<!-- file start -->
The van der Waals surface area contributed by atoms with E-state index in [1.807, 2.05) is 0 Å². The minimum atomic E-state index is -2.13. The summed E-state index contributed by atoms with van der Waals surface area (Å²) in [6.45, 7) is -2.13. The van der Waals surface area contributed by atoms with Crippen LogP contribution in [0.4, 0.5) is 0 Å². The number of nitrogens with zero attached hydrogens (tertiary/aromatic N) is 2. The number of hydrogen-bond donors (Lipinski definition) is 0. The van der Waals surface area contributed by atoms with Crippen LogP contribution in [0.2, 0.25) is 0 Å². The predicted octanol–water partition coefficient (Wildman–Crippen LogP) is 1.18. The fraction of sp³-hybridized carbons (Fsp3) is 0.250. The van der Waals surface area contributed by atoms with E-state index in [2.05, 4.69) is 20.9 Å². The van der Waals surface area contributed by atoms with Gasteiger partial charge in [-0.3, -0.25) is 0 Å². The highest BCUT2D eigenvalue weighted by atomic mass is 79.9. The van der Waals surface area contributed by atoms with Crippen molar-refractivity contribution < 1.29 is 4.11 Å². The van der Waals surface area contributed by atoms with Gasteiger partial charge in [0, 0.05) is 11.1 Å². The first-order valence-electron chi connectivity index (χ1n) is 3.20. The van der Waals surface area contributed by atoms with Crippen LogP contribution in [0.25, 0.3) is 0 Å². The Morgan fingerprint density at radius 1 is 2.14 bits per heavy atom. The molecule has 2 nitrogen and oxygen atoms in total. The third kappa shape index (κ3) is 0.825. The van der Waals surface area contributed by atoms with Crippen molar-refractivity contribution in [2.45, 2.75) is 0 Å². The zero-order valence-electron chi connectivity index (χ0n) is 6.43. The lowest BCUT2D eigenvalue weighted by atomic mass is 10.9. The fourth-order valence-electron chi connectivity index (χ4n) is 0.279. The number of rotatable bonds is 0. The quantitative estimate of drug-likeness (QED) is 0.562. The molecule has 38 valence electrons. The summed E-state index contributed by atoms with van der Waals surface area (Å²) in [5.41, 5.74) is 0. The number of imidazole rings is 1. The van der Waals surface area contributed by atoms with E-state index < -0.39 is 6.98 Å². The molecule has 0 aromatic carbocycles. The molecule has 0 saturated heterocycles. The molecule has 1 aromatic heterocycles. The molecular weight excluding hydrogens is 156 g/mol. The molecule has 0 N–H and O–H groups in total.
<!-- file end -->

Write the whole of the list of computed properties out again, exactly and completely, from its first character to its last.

The van der Waals surface area contributed by atoms with E-state index in [1.807, 2.05) is 0 Å². The minimum atomic E-state index is -2.13. The summed E-state index contributed by atoms with van der Waals surface area (Å²) in [6.45, 7) is -2.13. The van der Waals surface area contributed by atoms with Crippen LogP contribution in [0.4, 0.5) is 0 Å². The number of nitrogens with zero attached hydrogens (tertiary/aromatic N) is 2. The number of hydrogen-bond donors (Lipinski definition) is 0. The van der Waals surface area contributed by atoms with Crippen LogP contribution in [0.2, 0.25) is 0 Å². The predicted octanol–water partition coefficient (Wildman–Crippen LogP) is 1.18. The fraction of sp³-hybridized carbons (Fsp3) is 0.250. The van der Waals surface area contributed by atoms with E-state index in [2.05, 4.69) is 20.9 Å². The van der Waals surface area contributed by atoms with Gasteiger partial charge in [-0.3, -0.25) is 0 Å². The highest BCUT2D eigenvalue weighted by atomic mass is 79.9. The van der Waals surface area contributed by atoms with Crippen molar-refractivity contribution < 1.29 is 4.11 Å². The van der Waals surface area contributed by atoms with Gasteiger partial charge in [0, 0.05) is 11.1 Å². The first-order valence-electron chi connectivity index (χ1n) is 3.20. The van der Waals surface area contributed by atoms with Crippen LogP contribution in [0.25, 0.3) is 0 Å². The Morgan fingerprint density at radius 1 is 2.14 bits per heavy atom. The molecule has 2 nitrogen and oxygen atoms in total. The third kappa shape index (κ3) is 0.825. The van der Waals surface area contributed by atoms with Crippen molar-refractivity contribution in [2.45, 2.75) is 0 Å². The zero-order valence-electron chi connectivity index (χ0n) is 6.43. The lowest BCUT2D eigenvalue weighted by atomic mass is 10.9. The fourth-order valence-electron chi connectivity index (χ4n) is 0.279. The number of rotatable bonds is 0. The quantitative estimate of drug-likeness (QED) is 0.562. The molecule has 38 valence electrons. The summed E-state index contributed by atoms with van der Waals surface area (Å²) in [5.41, 5.74) is 0. The number of imidazole rings is 1. The van der Waals surface area contributed by atoms with E-state index < -0.39 is 6.98 Å². The molecule has 0 aromatic carbocycles. The molecule has 0 saturated heterocycles. The molecule has 1 aromatic heterocycles. The molecular weight excluding hydrogens is 156 g/mol. The molecule has 0 N–H and O–H groups in total.